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Myocarditis tied to COVID-19 shots more common than reported?


While cases of pericarditis or myocarditis temporally linked to COVID-19 vaccination remain rare, they may happen more often than reported, according to a large review of electronic medical records (EMRs).

Close-up of bottles of COVID-19 vaccineClose-up of bottles of COVID-19 vaccine

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They also appear to represent two “distinct syndromes,” George Diaz, MD, Providence Regional Medical Center Everett (Washington), said in an interview.

Myocarditis typically occurs soon after vaccination in younger patients and mostly after the second dose, while pericarditis occurs later in older patients, after the first or second dose.

Dr. Diaz and colleagues reported their analysis in a research letter published online August 4 in JAMA.

They reviewed the records of 2,000,287 people who received at least one COVID-19 vaccination at 40 hospitals in Washington, Oregon, Montana, and California that are part of the Providence health care system and use the same EMRs.

The median age of the cohort was 57 years and 59% were women.

A little more than three quarters (77%) received more than one dose; most received the mRNA vaccines made by Pfizer (53%) and Moderna (44%); 3% received the Johnson & Johnson vaccine.

The records showed that 20 people had vaccine-related myocarditis (1.0 per 100,000) and 37 had pericarditis (1.8 per 100,000).

A recent report, based on data from the Centers for Disease Control and Prevention’s Vaccine Adverse Events Reporting System, suggested an incidence of myocarditis of about 4.8 cases per 1 million following receipt of mRNA COVID-19 vaccine.

The new study shows a “similar pattern, although at higher incidence, suggesting vaccine adverse event underreporting. In addition, pericarditis may be more common than myocarditis among older patients,” the study team wrote.

“Our study resulted in higher numbers of cases probably because we searched the EMR, and VAERS requires doctors to report suspected cases voluntarily,” Dr. Diaz said in an interview.

Also, in the governments’ statistics, pericarditis and myocarditis were “lumped together,” he noted.

Myocarditis cases

The 20 myocarditis cases occurred a median of 3.5 days after vaccination (11 after the Moderna vaccine and 9 after the Pfizer vaccine), 15 of the patients (75%) were men, and the median age was 36 years.

Four individuals (20%) developed myocarditis symptoms after the first vaccination and 16 (80%) after the second dose. Nineteen of the patients (95%) were admitted to the hospital and all were discharged after a median of 2 days.

None of the 20 patients were readmitted or died. Two received a second vaccination after onset of myocarditis; neither had worsening of symptoms. At last available follow-up (median, 23.5 days after symptom onset), 13 patients (65%) had a resolution of their myocarditis symptoms and seven (35%) were improving.

Pericarditis cases

The 37 pericarditis cases occurred a median of 20 days after the most recent COVID-19 vaccination: 23 (62%) with Pfizer, 12 (32%) with Moderna, and 2 (5%) with the J&J vaccine. Fifteen developed pericarditis after the first vaccine dose (41%) and 22 (59%) after the second.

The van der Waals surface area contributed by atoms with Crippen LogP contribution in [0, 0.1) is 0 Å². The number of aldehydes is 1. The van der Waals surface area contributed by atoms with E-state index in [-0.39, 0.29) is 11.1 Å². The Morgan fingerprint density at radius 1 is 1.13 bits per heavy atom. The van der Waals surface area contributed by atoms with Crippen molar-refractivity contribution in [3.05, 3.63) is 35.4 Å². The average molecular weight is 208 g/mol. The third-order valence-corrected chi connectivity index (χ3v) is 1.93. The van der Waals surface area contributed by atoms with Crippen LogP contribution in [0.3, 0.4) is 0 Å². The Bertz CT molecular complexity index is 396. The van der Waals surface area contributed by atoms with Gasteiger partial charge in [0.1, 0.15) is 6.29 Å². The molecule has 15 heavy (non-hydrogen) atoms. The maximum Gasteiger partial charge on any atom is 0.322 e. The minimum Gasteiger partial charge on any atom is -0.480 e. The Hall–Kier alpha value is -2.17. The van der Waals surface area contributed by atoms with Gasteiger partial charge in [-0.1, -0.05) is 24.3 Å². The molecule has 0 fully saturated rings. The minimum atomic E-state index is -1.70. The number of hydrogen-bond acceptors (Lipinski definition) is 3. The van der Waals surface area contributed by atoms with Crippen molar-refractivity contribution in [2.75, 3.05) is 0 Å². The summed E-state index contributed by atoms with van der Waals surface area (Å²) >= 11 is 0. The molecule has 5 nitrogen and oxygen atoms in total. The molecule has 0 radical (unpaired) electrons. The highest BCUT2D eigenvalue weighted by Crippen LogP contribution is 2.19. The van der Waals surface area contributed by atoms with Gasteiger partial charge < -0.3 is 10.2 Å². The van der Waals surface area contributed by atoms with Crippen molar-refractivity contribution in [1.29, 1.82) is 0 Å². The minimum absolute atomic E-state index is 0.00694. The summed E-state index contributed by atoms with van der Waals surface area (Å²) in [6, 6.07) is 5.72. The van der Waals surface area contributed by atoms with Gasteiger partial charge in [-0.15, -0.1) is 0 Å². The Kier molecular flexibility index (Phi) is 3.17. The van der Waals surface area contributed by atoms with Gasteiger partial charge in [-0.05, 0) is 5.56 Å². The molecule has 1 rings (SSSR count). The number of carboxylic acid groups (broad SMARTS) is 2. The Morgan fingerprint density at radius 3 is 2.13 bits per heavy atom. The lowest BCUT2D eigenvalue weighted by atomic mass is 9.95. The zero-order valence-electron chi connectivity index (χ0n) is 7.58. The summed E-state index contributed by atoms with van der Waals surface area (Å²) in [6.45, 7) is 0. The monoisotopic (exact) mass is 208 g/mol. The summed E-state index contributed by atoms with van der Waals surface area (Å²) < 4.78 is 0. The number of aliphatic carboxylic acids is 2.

Twenty-seven (73%) of the cases occurred in men; the median age was 59 years.

Thirteen patients (35%) were admitted to the hospital, none to intensive care. The median hospital stay was 1 day. Seven patients with pericarditis received a second vaccination. No patient died.

At last available follow-up (median, 28 days), 7 patients (19%) had resolved symptoms and 23 (62%) were improving.

The researchers also calculate that the average monthly number of cases of myocarditis or myopericarditis during the prevaccine period of January 2019 through January 2021 was 16.9 (95% confidence interval, 15.3-18.6) compared with 27.3 (95% CI, 22.4-32.9) during the vaccine period of February through May 2021 (P < .001).

The mean numbers of pericarditis cases during the same periods were 49.1 (95% CI, 46.4-51.9) and 78.8 (95% CI, 70.3-87.9), respectively (P < .001).

The authors say limitations of their analysis include potential missed cases outside care settings and missed diagnoses of myocarditis or pericarditis, which would underestimate the incidence, as well as inaccurate EMR vaccination information.

“Temporal association does not prove causation, although the short span between vaccination and myocarditis onset and the elevated incidence of myocarditis and pericarditis in the study hospitals lend support to a possible relationship,” they wrote.

In late June, the Food and Drug Administration added a warning to the fact sheets accompanying the Pfizer and Moderna mRNA COVID-19 vaccines, flagging the rare risk of heart inflammation after their use.

Dr. Diaz cautioned that myocarditis and pericarditis events remain “a rare occurrence” after COVID-19 vaccination.

“When discussing vaccination with patients, [health care providers] can advise them that patients generally recover in the rare event they get pericarditis or myocarditis and no deaths were found, and that the vaccines are safe and effective,” Dr. Diaz said.

The study had no specific funding. Dr. Diaz reported receipt of clinical trial research support from Gilead Sciences, Regeneron, Roche, Boehringer Ingelheim, and Edesa Biotech and scientific advisory board membership for Safeology.

A version of this article first appeared on Medscape.com.

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